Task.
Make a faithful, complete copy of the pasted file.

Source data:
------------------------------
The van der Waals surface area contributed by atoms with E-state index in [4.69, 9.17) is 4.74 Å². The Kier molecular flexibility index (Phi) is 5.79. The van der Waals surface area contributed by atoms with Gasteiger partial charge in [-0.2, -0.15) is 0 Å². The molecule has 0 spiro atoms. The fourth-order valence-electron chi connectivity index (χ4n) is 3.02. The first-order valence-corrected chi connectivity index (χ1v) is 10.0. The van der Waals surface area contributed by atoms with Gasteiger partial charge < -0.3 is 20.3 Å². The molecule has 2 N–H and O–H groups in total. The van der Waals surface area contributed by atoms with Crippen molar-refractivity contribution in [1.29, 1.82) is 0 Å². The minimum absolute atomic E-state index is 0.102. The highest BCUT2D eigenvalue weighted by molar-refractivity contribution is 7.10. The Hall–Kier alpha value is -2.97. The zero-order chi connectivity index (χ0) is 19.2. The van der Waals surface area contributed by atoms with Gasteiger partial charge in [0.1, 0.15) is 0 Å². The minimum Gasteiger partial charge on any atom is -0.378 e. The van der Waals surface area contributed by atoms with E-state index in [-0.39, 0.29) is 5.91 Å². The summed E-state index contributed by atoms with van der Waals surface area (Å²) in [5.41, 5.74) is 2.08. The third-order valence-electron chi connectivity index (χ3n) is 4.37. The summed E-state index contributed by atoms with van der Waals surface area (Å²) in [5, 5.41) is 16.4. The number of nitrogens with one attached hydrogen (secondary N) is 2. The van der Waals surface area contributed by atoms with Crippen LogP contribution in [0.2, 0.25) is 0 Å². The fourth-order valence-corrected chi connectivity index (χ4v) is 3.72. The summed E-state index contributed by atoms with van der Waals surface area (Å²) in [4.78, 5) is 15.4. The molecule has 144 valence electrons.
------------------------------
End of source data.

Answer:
The van der Waals surface area contributed by atoms with E-state index in [4.69, 9.17) is 4.74 Å². The Kier molecular flexibility index (Phi) is 5.79. The van der Waals surface area contributed by atoms with Gasteiger partial charge in [-0.2, -0.15) is 0 Å². The molecule has 0 spiro atoms. The fourth-order valence-electron chi connectivity index (χ4n) is 3.02. The first-order valence-corrected chi connectivity index (χ1v) is 10.0. The van der Waals surface area contributed by atoms with Gasteiger partial charge < -0.3 is 20.3 Å². The molecule has 2 N–H and O–H groups in total. The van der Waals surface area contributed by atoms with Crippen molar-refractivity contribution in [1.29, 1.82) is 0 Å². The minimum absolute atomic E-state index is 0.102. The highest BCUT2D eigenvalue weighted by molar-refractivity contribution is 7.10. The Hall–Kier alpha value is -2.97. The zero-order chi connectivity index (χ0) is 19.2. The van der Waals surface area contributed by atoms with Gasteiger partial charge in [0.1, 0.15) is 0 Å². The minimum Gasteiger partial charge on any atom is -0.378 e. The van der Waals surface area contributed by atoms with E-state index in [-0.39, 0.29) is 5.91 Å². The summed E-state index contributed by atoms with van der Waals surface area (Å²) in [5.41, 5.74) is 2.08. The third-order valence-electron chi connectivity index (χ3n) is 4.37. The summed E-state index contributed by atoms with van der Waals surface area (Å²) in [5, 5.41) is 16.4. The number of nitrogens with one attached hydrogen (secondary N) is 2. The van der Waals surface area contributed by atoms with Crippen LogP contribution in [0.2, 0.25) is 0 Å². The fourth-order valence-corrected chi connectivity index (χ4v) is 3.72. The summed E-state index contributed by atoms with van der Waals surface area (Å²) in [4.78, 5) is 15.4. The molecule has 144 valence electrons.